President Donald Trump would fail a test on understanding the Dodd-Frank legislation he vowed to repeal and does not have the support in Congress to change it anyway, former Rep. Barney Frank, D-Mass., said Sunday.
"I don't think they're going to get any changes legislatively," the architect of the famed Dodd-Frank banking regulations of President Barack Obama's era told "The Cats Roundtable" on 970 AM in New York.
"I don't think they have 60 votes in the Senate. I don't think they even have 51."
Frank ridiculed President Trump's similar failure to repeal and replace Obamacare in saying, "I don't think you will see any substantial legislative changes in the financial reform bill."
"This is not an area where, I think, if [Trump] were given a test, he would pass," Frank told host John Catsimatidis. "He made an inaccurate statement. He said: 'The problem is that people are not able to get loans.'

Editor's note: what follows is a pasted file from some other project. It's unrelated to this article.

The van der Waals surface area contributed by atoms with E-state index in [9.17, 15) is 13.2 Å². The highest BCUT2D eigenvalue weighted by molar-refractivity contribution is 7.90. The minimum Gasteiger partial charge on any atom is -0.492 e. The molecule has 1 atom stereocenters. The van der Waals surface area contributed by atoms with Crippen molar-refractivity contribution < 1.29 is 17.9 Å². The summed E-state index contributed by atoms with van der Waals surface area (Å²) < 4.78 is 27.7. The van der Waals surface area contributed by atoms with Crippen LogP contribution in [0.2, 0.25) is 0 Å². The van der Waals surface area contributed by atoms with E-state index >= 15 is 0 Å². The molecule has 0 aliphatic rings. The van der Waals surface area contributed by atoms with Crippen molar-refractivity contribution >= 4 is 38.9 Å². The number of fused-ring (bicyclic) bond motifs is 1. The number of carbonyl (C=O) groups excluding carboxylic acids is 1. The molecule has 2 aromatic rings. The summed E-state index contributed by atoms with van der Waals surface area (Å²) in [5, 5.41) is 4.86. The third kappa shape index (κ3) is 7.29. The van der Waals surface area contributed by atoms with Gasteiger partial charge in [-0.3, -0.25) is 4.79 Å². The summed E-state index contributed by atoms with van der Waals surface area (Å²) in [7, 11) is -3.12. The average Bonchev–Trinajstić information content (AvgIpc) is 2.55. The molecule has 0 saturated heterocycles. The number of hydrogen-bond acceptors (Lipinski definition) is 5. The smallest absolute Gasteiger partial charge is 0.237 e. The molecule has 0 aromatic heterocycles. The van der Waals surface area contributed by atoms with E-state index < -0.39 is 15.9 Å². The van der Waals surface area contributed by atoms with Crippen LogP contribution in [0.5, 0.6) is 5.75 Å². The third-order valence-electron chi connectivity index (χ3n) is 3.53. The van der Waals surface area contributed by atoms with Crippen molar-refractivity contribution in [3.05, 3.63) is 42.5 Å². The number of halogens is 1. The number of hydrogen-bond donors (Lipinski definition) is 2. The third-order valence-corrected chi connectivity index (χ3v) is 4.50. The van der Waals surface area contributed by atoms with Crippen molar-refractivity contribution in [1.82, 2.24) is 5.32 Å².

"The American Banking Association has made clear there is not a problem with people not getting loans."
Frank did admit "some of the smallest banks are having trouble" and said he would support some tweaks to Dodd-Frank with regard to that, but that is if President Trump can get any movement in his fractured GOP and with the dug-in Democrats.
"I would change the rules that apply to some of the smaller banks ... but other than that, there's no showing there is no lack of loans," Frank told the radio program.
"I am hoping we will get a consensus to make some minor changes in the law that make it easier for the smaller and middle-size banks without weakening the rules against great losses that people can't deal with."
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